McCabe is very much of the generation of Anscombe, Geach, and Kenny, and it shows (this is, of course, a compliment). He possesses that altogether rar...moreMcCabe is very much of the generation of Anscombe, Geach, and Kenny, and it shows (this is, of course, a compliment). He possesses that altogether rare ability to say brilliant and true things in an utterly unpretentious and downright conversational style. It is clear that he has so thoroughly assimilated the thought of Aristotle, Aquinas, and Wittgenstein that he can discuss their essential insights without so much as referring to any text or historical problematic; he simply speaks about the issues in a way that immediately grips your attention and helps you to see how a certain tradition of thought has responded to them.
I had never heard of McCabe until this year, when I was at a conference on Alasdair MacIntyre. I wish I had discovered him sooner. (less)
Once again, Geach proves himself to be a first rate thinker. Somehow, in this small book, he has convinced me that I need to rethink my Thomist respon...moreOnce again, Geach proves himself to be a first rate thinker. Somehow, in this small book, he has convinced me that I need to rethink my Thomist response to the problem of evil, and that (even more shockingly) I should take Hobbes more seriously as a theologian.
And once again, Geach proves himself to be the master of the philosophical insult:
"In recent years, unsound philosophies have been defended by what I may call shyster logicians: some of the more dubious recent developments of modal logic could certainly be used to defend Descartes...Some modern modal logicians notoriously take possible worlds very seriously indeed; some of them even go to the length of saying that what you and I vulgarly call the actual world is simply the world we happen to live in...You mention any impossibility, and there's a possible world in which that isn't impossible but possible. And this is even further away out than Descartes would go; for he would certainly not wish to say that 'It is possible that God should not exist' is even possibly true. So a fortiori a shyster logician could fadge up a case for Descartes. But to my mind all that this shows is that modal logic is currently a rather disreputable discipline: not taht I think modal notions are inadmissible--on the contrary, I think they are indispensable--but that current professional standards in the discipline are quite low, and technical ingenuity is mistaken for philosophical rigor. On that showing, astrology would be rigorous." (p. 11)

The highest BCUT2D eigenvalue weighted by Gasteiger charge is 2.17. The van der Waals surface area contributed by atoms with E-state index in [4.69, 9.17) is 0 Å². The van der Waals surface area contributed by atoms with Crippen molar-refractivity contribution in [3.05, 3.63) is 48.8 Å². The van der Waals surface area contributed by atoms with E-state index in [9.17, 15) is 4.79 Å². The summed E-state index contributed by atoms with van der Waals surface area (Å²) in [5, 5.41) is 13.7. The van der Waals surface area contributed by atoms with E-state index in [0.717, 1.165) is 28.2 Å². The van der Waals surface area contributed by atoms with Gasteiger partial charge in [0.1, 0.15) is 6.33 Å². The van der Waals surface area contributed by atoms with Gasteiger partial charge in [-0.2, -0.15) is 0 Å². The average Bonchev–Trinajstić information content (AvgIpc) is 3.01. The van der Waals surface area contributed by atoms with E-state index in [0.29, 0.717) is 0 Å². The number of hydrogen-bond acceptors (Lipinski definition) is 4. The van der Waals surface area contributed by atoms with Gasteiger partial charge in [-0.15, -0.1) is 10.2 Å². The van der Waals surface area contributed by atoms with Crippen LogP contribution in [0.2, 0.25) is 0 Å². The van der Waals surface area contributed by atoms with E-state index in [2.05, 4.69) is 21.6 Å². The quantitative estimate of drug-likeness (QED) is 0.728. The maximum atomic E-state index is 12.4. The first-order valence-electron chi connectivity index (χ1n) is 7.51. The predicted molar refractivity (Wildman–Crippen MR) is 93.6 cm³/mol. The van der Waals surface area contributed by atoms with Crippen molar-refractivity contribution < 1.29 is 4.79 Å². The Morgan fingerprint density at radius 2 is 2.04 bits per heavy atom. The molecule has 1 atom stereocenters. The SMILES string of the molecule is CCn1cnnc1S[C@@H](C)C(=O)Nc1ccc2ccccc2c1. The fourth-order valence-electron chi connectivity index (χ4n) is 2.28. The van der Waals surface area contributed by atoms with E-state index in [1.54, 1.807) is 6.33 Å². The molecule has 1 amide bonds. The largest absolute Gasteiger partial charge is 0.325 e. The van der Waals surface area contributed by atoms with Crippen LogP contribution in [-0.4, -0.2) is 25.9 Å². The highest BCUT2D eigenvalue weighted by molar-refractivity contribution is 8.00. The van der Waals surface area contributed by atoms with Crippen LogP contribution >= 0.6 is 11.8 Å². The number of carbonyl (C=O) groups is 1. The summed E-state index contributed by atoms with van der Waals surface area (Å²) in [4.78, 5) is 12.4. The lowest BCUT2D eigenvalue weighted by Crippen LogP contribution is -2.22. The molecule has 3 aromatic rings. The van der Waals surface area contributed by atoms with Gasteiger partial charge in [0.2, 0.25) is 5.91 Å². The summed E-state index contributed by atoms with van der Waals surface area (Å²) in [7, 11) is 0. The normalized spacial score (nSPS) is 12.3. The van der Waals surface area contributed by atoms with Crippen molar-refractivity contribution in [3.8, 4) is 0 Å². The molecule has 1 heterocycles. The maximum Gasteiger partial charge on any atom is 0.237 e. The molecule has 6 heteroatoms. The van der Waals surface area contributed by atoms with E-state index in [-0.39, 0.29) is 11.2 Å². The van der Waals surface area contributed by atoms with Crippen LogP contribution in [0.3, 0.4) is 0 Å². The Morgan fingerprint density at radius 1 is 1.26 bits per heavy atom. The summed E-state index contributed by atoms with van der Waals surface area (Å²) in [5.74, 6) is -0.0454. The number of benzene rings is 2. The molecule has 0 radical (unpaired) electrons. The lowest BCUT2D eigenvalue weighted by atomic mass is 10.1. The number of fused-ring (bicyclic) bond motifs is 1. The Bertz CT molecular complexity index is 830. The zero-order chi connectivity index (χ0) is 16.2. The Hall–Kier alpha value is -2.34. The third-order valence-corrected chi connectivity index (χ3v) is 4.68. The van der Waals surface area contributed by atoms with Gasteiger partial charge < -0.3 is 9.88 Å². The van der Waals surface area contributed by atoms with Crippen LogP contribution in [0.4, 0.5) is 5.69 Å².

Yes, he did just compare contemporary modal logic to astrology!
At any rate, as the title suggests, Geach's aim is to elucidate the concepts of providence and evil, and as one would expect, he meets the so-called problem of evil head on. In his chapter on omnipotence, Geach argues that no serious theological argument can treat the proposition 'God is omnipotent' as a premise. Rather, what we should say of God, is not that he is omnipotent, but that he is almighty (i.e., that he has power over all things, but not that he can do anything, no matter how one might construe 'do' or 'anything' in that statement). Surprisingly, he even rejects Thomas's understanding of omnipotence. But having done away with the classical formulation of the problem of evil, he thinks that a genuinely thorny problem remains, and devotes the rest of the book to trying to meet some of the challenges it presents. I especially appreciated his chapter on Hell, though it raised more questions than it answered, and it ultimately does not prove what it sets out to (viz., that God is not unjust in condemning the damned to Hell).
At any rate, never again will I teach the problem of evil without referring to these two chapters on omnipotence. (less)